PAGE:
Copyright application can be signed and submitted by the applicant or an Advocate in whose favour a vakalatnama or Power of Attorney has been executed by the Applicant. In case of application by an Advocate, the Power of Attorney signed by the applicant and accepted by the advocate should be enclosed with the application.
In case of registration of multiple works, separate applications should be made for registration of each work along with the requisite fee.
Benefits of Copyright Registration
The following are some of the important benefits of registering your work and availing copyright protection:
- Copyright protection creates a public record of the ownership by the copyright holder.
- Copyright protection enables the holder of the copyright to take legal action against infringers in a court.
- If the legal action is taken before or within a certain period from the date of publication, it enables adequate evidence in court relating to the validity of the copyright and the facts that are stated in the certificate of copyright.
- If registration is made within a short span of time the person’s work or at any time prior to the infringement of the copyrighted work, the copyright owner is permitted to claim statutory damages in a high court. Without the process registration, only an award related to actual damages and profits will be made available, and these can be quite complicated to prove in a court of law.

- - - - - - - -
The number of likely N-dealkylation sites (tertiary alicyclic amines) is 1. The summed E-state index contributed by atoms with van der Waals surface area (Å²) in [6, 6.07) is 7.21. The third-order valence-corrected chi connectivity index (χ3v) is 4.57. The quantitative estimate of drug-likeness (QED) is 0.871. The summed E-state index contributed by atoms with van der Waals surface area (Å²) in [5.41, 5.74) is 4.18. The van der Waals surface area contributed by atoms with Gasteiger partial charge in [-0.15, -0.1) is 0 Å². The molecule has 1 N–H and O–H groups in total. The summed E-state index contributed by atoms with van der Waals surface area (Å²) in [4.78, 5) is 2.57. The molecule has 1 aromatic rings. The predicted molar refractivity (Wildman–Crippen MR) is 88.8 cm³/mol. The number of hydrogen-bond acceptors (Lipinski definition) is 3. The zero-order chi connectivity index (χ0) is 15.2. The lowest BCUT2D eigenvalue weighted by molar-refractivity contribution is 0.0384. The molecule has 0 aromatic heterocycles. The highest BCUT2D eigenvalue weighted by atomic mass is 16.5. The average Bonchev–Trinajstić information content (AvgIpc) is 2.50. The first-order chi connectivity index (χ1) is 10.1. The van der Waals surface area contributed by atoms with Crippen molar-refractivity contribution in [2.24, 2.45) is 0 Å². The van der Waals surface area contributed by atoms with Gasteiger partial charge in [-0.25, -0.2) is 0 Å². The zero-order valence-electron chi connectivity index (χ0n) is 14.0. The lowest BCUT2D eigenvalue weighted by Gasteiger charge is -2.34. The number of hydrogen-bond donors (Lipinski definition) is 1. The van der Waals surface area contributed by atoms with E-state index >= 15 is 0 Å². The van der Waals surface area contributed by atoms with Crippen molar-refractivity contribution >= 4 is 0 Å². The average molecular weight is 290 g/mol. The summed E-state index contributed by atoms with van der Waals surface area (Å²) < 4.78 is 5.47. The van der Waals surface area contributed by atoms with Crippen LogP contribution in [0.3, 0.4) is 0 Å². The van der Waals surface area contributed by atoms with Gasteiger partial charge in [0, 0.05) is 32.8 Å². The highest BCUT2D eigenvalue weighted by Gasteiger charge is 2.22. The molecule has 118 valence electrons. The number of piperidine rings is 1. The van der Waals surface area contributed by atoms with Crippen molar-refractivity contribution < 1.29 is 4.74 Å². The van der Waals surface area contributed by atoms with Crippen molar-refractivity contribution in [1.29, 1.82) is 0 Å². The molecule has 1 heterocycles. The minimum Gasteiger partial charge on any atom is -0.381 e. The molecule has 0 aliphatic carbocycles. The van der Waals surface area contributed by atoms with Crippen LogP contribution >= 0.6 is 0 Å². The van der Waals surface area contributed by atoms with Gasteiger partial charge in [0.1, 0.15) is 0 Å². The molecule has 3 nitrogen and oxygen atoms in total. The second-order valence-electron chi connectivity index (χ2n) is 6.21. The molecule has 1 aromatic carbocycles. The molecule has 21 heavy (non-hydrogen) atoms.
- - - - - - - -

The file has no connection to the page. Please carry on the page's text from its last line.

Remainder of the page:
- Permits the copyright owner to record the registration with Indian Customs to help in protection against the importation of infringing copies into India.
- Copyright protection provides a very important motivation for the creation of several intellectual works. Devoid of copyright protection, it would be simple for others to take advantage of these works without paying any royalties or remuneration to the title-holder of the work. Copyright, therefore, encourages enterprise and enables an encouraging climate to motivate economic activity.